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The Florida Supreme Court’s U-turn on the death penalty | Editorial
The court is now an outlier in reversing established law and the nation’s social norms
Florida's five Supreme Court justices listen to oral arguments on Feb. 5. Gov. Ron DeSantis appointed two new justices Tuesday. From left: Justice Alan Lawson, Justice Ricky Polston, Chief Justice Charles Canady, Justice Jorge Labarga and Justice Carlos Muniz
Florida's five Supreme Court justices listen to oral arguments on Feb. 5. Gov. Ron DeSantis appointed two new justices Tuesday. From left: Justice Alan Lawson, Justice Ricky Polston, Chief Justice Charles Canady, Justice Jorge Labarga and Justice Carlos Muniz [ CAITLIN JOHNSTON | Times ]
This article represents the opinion of the Tampa Bay Times Editorial Board.
Published May 27, 2020

What’s the obsession at the Florida Supreme Court with becoming an outlier on the death penalty, with reversing established law and shaking public confidence in the state’s judicial system? A recent decision by the court, which overturned protections for death row inmates with intellectual disabilities, is only the latest sign of judicial activism out of control, out of sync with the times and out of keeping with the tradition of restraint and following court precedent.

In a case this month, the court ruled 4-1 against Harry Franklin Phillips, who for years has sought to set aside his death sentence for the murder of Bjorn Thomas Svenson, a parole supervisor, in Miami in August 1982. Phillips has argued he cannot be executed because he is intellectually disabled, which the U.S. Supreme Court, in 2002, outlawed as “cruel and unusual punishment.” Phillips wanted his claim reconsidered in light of a U.S. Supreme Court case in 2014 that expanded the basis of disability findings, and under a 2016 decision by the Florida Supreme Court that applied those looser standards retroactively.

At issue was the U.S. Supreme Court’s decision in Hall v. Florida in 2014, which struck down a state law that set an IQ test score of 70 as the maximum threshold for a defendant to present evidence of his intellectual disability. The court found that Florida’s “rigid rule” was not “proper or humane,” out of line with most states and the test’s designers themselves. It held that defendants whose IQ fell within the test’s range of error, or about 5 points, “must be able to present additional evidence of intellectual disability.” In 2016, the Florida Supreme Court found the Hall decision significant enough to apply it retroactively to cases where disability claims had been rejected. Phillips had presented IQ scores in 2006 of 70, 74, and 75.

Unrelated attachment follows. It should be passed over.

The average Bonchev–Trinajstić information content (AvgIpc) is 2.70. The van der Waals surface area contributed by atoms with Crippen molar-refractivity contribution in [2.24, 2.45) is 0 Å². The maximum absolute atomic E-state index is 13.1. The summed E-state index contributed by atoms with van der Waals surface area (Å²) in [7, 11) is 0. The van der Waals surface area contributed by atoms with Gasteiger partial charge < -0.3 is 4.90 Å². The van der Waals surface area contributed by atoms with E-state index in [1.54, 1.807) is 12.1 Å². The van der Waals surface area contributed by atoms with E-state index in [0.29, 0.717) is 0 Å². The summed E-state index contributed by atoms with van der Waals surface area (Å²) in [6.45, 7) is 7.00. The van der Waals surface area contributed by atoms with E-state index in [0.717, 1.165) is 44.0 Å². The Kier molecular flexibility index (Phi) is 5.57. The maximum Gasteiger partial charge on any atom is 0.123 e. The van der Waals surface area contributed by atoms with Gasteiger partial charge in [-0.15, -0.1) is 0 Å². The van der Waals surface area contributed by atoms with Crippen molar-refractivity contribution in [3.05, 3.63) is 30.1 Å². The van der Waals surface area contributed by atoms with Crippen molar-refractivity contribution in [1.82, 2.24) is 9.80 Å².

But the reworked Florida Supreme Court reversed the decision this month, ruling it had erred in 2016 because the IQ threshold was a minor issue. The majority characterized the higher test score as a “procedural” matter. And conveniently, it cited the dissent that Chief Justice Charles Canady wrote on the losing side in 2016, warning that retroactivity posed "the ongoing threat of major disruption to (the) application of the death penalty.”

Canady was joined by Justice Ricky Polston, another on the losing end then, in settling this score. Beyond whipsawing established court precedent, the decision sends a chilling message about the high court’s conscience in handling the most severe punishment society metes out. And it completely ignores the U.S. Supreme Court’s entire point for holding that the intellectually disabled must be given some consideration in presenting their defense.

The court’s lurch to the right on death penalty cases and its easy willingness to jettison legal precedent is bad policy for Florida and bad practice for the courts. In January, the court reversed a previous decision that required unanimous jury recommendations in death penalty sentences. (In response, the Legislature amended the state’s capital sentencing laws in 2017 requiring jury unanimity.)

This eagerness to overturn precedent set by a more moderate court is unlikely to change. Gov. Ron DeSantis named two new justices Tuesday to fill vacancies created when his two previous appointments moved to federal court appointments. John Couriel and Renatha Francis have both been affiliated with the Federalist Society, the conservative-libertarian organization that promotes a “textualist" interpretation of the law - the so-called plain meaning of legal documents. Couriel has no judicial experience; Francis has been a trial court judge for three years and must wait until September to join the bench because she has not been an attorney for 10 years. The court’s assault against precedent might only be starting, and the appointments are another reminder of that elections have consequences.

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Editorials are the institutional voice of the Tampa Bay Times. The members of the Editorial Board are Times Chairman and CEO Paul Tash, Editor of Editorials Tim Nickens, and editorial writers Elizabeth Djinis, John Hill and Jim Verhulst. Follow @TBTimes_Opinion on Twitter for more opinion news